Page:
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Nation’s Oldest Relieves Steel Spike 
Feature News Story 
101st Engineer Battalion Transfer of Authority 
Command Sgt. Major Peter Chase, command sergeant major, 101st Engineer Battalion and Maj. Joshua Goodrich, executive officer, 101st Engineer Battalion, unfold their colors during a historic transfer of authority/relief in place from the 46th Engineer Combat Battalion (Heavy) on August 30, 2009, at Camp Liberty, Baghdad, Iraq. (U.S. Army photo by Sgt. Tracy Knowles, 101st Engineer Battalion)
By Army 1st Lt. Michael Lind, 101st Engineer Battalion 

Baghdad – Mark this date; history was made.  On Aug. 30, 2009, the 46th Engineer Combat Battalion (Heavy), Fort Polk, and the 101st Engineer Battalion, Massachusetts National Guard, swapped places in a symbolic transfer of authority at Camp Liberty, Baghdad.  As the Steel Spike (46th) steps down, the Nation’s Oldest (101st) rises to fill their place in support of Operation Iraqi Freedom. 

Serving in Iraq for 15 months, the 46th has been awaiting the moment of departure.  Ironically, after nearly three months of mobilization training, the 101st Engineer Battalion has been eager to take the helm. 

The 101st Engineer Battalion has a long and distinguished record of service to the Commonwealth of Massachusetts and the Nation that dates back over 373 years.  The unit partook in numerous conflicts ranging from the Colonial Wars to the present day Global War on Terror.  Answering the call yet again, the 101st began its journey to Iraq in mid-June 2009.  The only organic units come in the form of Headquarters Support Company and Forward Support Company, both hailing from Massachusetts.  The other units to join are the 1434th Engineer Company (Vertical) from Michigan, the 1192nd Engineer Company (Horizontal) from Ohio, and the 621st Survey & Design Team from North Carolina.  Though each unit left their home stations as separate units, they all came together to form one unified battalion at Fort McCoy, Wisconsin.  The 101st Engineer Battlion Command Sgt. Maj. Peter Chase stated that the unit “came together faster and closer than I could have hoped for.”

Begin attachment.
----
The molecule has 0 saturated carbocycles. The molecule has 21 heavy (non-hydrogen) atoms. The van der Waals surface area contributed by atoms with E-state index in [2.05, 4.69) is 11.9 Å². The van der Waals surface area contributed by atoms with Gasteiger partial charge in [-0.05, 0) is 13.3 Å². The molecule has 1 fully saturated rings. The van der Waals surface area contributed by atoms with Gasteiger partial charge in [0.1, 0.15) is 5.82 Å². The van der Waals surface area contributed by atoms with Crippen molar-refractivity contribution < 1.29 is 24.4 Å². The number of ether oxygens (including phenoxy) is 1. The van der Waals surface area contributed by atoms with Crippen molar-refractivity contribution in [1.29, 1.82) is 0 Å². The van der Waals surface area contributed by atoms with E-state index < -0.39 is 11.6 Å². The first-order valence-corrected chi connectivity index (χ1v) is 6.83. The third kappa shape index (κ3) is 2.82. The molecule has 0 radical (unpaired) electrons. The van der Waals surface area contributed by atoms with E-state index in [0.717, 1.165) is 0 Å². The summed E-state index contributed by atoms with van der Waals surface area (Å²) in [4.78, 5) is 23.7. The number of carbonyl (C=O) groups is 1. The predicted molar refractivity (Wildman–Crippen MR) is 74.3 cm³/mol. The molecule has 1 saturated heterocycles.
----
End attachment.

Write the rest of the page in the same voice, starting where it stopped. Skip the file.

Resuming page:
From June until the beginning of August, the 101st worked long and hard to validate on necessary mobilization tasks that included construction effects, convoy operations, and base defense.  Once August rolled around, the 101st was deemed ready and flew off to Camp Buehring, Kuwait.

In Kuwait, the Nation’s Oldest acclimated to the harsh desert environment while focusing on IED defeat training, convoy operations, counter-insurgency briefings, and weapons familiarization.  Following a two week stay at Camp Buehring, the 101st packed up for Baghdad. 

Arriving in mid-August to Iraq, the 101st conducted relief in place operations under the guidance of the 46th. The intent of this transition is to familiarize an incoming unit with the current battlefield environment and to offer advice on how to conduct in-theater operations.  Chase noted that because of the Steel Spike Battalion, “the RIP/TOA (relief in place/transition of authority) had been smooth because of our leaders in the 101st and of the 46th prepared us for success.”

In a symbolic transfer of authority ceremony, Maj. Gen. Daniel Bolger, commanding general, Multi-National Division Baghdad, stated that “every combat engineer battalion that comes to Iraq comes to fight and to work.”  He conveyed to each Soldier his satisfaction of a job well done by the 46th while offering a few words to the Soldiers of the 101st. “The 101st is tough, smart…ready to fight, ready to work, which makes it easier for the 46th go home today with honor,” he said.

While the future remains uncertain, the Nation’s Oldest is prepared with full confidence to meet the upcoming challenges that lies ahead.